If you ask me, organize your own tours via the internet or DOT—much cheaper and no need to wait for 32 others to use the bathroom at the gasoline station.

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Friday, April 20, 2007

Cleanse and strengthen our collective spirit

One of the thoughtful things I heard from a TV correspondent about the horrible campus shootings at Virginia Tech is that "The dead are not just students. They are friends, girlfriends, boyfriends, sisters, roommates, classmates, brothers, cousins, sons, daughters, fathers, mothers, grandfathers." Indeed. Then in a deeper way, we could empathize and sympathize with the VT community members and the bereaved families. Let us offer our prayers for the dead and the grieving.

While we look back to the root of the problem, let's also focus on moving on and facing the future. Joan Baez once said, "You don't get to choose how you're going to die, or when. You can only decide how you're going to live."

These have happened before in different parts of the globe. It could happen again not only in the school, workplace, church, mall, airport, and many others. And these dastardly acts didn't just happen; they are products of broken self-esteem and lack of faith that nibbled at the soul slowly through a period of time, nurtured by an uncaring and permissive culture.

What to do to cleanse our environment and strengthen our collective spirit? In Self & Soul, Adele Wilcox wrote, "In her 1996 book, It Takes a Village, First Lady Hilary Rodham Clinton contends that raising children encompasses both parental and societal responsibility. Ms. Clinton defines the village as the network of values and relationships that support and affect our lives. These can be either positive or negative. Consequently, the village, or society, influences children immeasurably, and our cultural values permeate formative minds. Parents have only a limited amount of control over what their children absorb from outside. The village's influence will seep in. As the village goes, so goes the child."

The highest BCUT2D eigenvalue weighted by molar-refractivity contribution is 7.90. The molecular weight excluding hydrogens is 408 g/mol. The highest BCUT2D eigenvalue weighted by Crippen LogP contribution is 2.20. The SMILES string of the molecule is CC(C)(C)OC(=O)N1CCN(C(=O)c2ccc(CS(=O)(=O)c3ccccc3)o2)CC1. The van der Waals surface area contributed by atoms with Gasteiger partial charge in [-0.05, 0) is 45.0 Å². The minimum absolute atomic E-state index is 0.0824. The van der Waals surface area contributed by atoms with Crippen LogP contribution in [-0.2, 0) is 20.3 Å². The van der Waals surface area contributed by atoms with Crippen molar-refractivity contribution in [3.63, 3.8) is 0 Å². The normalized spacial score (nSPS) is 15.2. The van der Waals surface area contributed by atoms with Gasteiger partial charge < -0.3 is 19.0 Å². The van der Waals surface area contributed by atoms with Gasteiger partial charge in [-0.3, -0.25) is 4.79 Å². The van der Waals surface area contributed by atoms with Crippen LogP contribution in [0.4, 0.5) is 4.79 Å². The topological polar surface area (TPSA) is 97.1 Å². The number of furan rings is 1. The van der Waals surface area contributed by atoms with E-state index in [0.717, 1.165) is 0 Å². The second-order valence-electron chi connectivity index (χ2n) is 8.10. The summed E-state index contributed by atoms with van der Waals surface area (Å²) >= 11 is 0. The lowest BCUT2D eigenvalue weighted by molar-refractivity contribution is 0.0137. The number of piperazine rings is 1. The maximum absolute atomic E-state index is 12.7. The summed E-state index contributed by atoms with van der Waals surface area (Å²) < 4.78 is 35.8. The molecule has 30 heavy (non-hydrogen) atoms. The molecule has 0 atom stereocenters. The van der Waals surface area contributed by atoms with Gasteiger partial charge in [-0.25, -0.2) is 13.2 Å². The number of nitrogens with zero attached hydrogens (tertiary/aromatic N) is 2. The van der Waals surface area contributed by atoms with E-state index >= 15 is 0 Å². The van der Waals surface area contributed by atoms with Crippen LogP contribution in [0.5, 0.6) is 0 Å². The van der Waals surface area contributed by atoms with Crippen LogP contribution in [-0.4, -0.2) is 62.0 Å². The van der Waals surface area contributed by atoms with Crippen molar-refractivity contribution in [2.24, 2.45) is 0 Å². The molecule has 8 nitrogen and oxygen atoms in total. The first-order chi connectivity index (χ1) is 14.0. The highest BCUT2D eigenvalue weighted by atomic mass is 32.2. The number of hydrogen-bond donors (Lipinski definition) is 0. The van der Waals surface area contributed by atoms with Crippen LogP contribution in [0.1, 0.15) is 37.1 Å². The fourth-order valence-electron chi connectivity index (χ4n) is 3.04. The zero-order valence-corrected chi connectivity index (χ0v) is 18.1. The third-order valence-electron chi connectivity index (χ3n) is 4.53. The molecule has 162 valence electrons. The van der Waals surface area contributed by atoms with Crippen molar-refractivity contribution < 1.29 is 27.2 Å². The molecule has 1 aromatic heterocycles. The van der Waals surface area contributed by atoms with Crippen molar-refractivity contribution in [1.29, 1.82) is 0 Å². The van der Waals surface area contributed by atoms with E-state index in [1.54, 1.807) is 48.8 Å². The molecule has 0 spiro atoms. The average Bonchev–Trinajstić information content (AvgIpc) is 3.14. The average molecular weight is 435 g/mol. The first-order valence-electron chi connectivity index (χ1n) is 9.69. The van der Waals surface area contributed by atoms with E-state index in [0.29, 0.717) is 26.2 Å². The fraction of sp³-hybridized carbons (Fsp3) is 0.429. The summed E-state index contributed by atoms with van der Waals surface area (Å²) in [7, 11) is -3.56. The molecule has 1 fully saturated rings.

Define personal our life purpose and move towards fulfilling it. A meaningful purpose gives us a different perspective and attitude towards our job and life.

Engage only in life-enhancing work. Work that destroys life consumes our soul also. Work that tears us apart from our family or deprives us time with them destroys the very thread of society that binds us all. Let us shun away from work that forces us to go against ethics and common decency and business that might destroy persons' and families' value system.

Stay upbeat and positive. There is so much to life. As I gallivant around Benguet Province, the Ilocos Region (and as you are reading this I am in Sagada and Banaue), I notice how people who live the simple life have much more positive worldview and satisfying relationships. Pagudpod seems to be a God-forsaken town to a true-blue ManileƱa like me, but the people there are a happy lot. I have not seen anybody with worry lines on their faces and their smiles are much wider; their laughter, much spontaneous. Maybe they don't watch Pinoy Big Brother and, ergo, don't get riled by Wendy schemes and pretenses.

Eliminate the negative habit of worry. Worry does not solve any problem; on the other hand, it aggravates them. Ms. Wilcox writes that worry is derived from an old Anglo-Saxon word meaning "to choke." So every time you worry, you are putting your hands around your neck choking yourself. If anyone in your life is physically, sexually or extremely emotionally abusive, leave immediately. Corporate leaders need to watch out for these abusive people and do something about them. They ignored Cho Seung-Hui.

Finally, let's live beyond ourselves. Doing for others with no expectation of personal gain is key to well-being and spiritual development. Ms. Wilcox says, "Our spirituality and self-esteem begins within ourselves but continue to grow when lived out in relationship." Let's influence others with our goodness.

As the village goes, so goes your business. It is imperative for business to take concrete steps towards cleansing and strengthening the collective spirit in their own organizations, where people spend most of their active time.


Friday, April 13, 2007

Enjoy summer while saving the earth

Faye Corcuerra, like many other moms, are scouting around for events, workshops and other activities their children can engage in during this long hot summer.